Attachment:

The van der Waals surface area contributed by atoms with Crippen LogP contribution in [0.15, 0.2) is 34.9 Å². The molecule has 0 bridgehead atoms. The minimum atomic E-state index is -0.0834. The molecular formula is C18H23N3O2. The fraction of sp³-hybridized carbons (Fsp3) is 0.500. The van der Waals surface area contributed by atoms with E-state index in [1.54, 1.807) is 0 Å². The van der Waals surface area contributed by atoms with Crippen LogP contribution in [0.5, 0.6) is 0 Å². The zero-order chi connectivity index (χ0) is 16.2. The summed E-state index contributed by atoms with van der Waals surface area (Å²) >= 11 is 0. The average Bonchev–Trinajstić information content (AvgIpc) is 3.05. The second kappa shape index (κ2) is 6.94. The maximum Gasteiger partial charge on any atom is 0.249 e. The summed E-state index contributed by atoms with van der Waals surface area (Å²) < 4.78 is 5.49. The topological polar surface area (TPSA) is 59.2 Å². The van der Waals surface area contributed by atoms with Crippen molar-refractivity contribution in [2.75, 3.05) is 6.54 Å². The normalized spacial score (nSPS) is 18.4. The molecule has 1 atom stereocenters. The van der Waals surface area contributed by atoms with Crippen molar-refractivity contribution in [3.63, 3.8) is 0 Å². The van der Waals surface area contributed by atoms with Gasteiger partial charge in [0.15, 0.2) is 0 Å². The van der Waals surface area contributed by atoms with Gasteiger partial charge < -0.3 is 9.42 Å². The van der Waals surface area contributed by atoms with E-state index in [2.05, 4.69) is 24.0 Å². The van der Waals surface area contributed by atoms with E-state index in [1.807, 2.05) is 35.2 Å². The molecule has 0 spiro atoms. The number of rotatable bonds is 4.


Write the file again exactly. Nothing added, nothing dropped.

The van der Waals surface area contributed by atoms with Crippen LogP contribution in [0.15, 0.2) is 34.9 Å². The molecule has 0 bridgehead atoms. The minimum atomic E-state index is -0.0834. The molecular formula is C18H23N3O2. The fraction of sp³-hybridized carbons (Fsp3) is 0.500. The van der Waals surface area contributed by atoms with E-state index in [1.54, 1.807) is 0 Å². The van der Waals surface area contributed by atoms with Crippen LogP contribution in [0.5, 0.6) is 0 Å². The zero-order chi connectivity index (χ0) is 16.2. The summed E-state index contributed by atoms with van der Waals surface area (Å²) >= 11 is 0. The average Bonchev–Trinajstić information content (AvgIpc) is 3.05. The second kappa shape index (κ2) is 6.94. The maximum Gasteiger partial charge on any atom is 0.249 e. The summed E-state index contributed by atoms with van der Waals surface area (Å²) < 4.78 is 5.49. The topological polar surface area (TPSA) is 59.2 Å². The van der Waals surface area contributed by atoms with Crippen molar-refractivity contribution in [2.75, 3.05) is 6.54 Å². The normalized spacial score (nSPS) is 18.4. The molecule has 1 atom stereocenters. The van der Waals surface area contributed by atoms with Crippen molar-refractivity contribution in [3.63, 3.8) is 0 Å². The van der Waals surface area contributed by atoms with Gasteiger partial charge in [0.15, 0.2) is 0 Å². The van der Waals surface area contributed by atoms with Gasteiger partial charge < -0.3 is 9.42 Å². The van der Waals surface area contributed by atoms with E-state index in [2.05, 4.69) is 24.0 Å². The van der Waals surface area contributed by atoms with E-state index in [1.807, 2.05) is 35.2 Å². The molecule has 0 spiro atoms. The number of rotatable bonds is 4.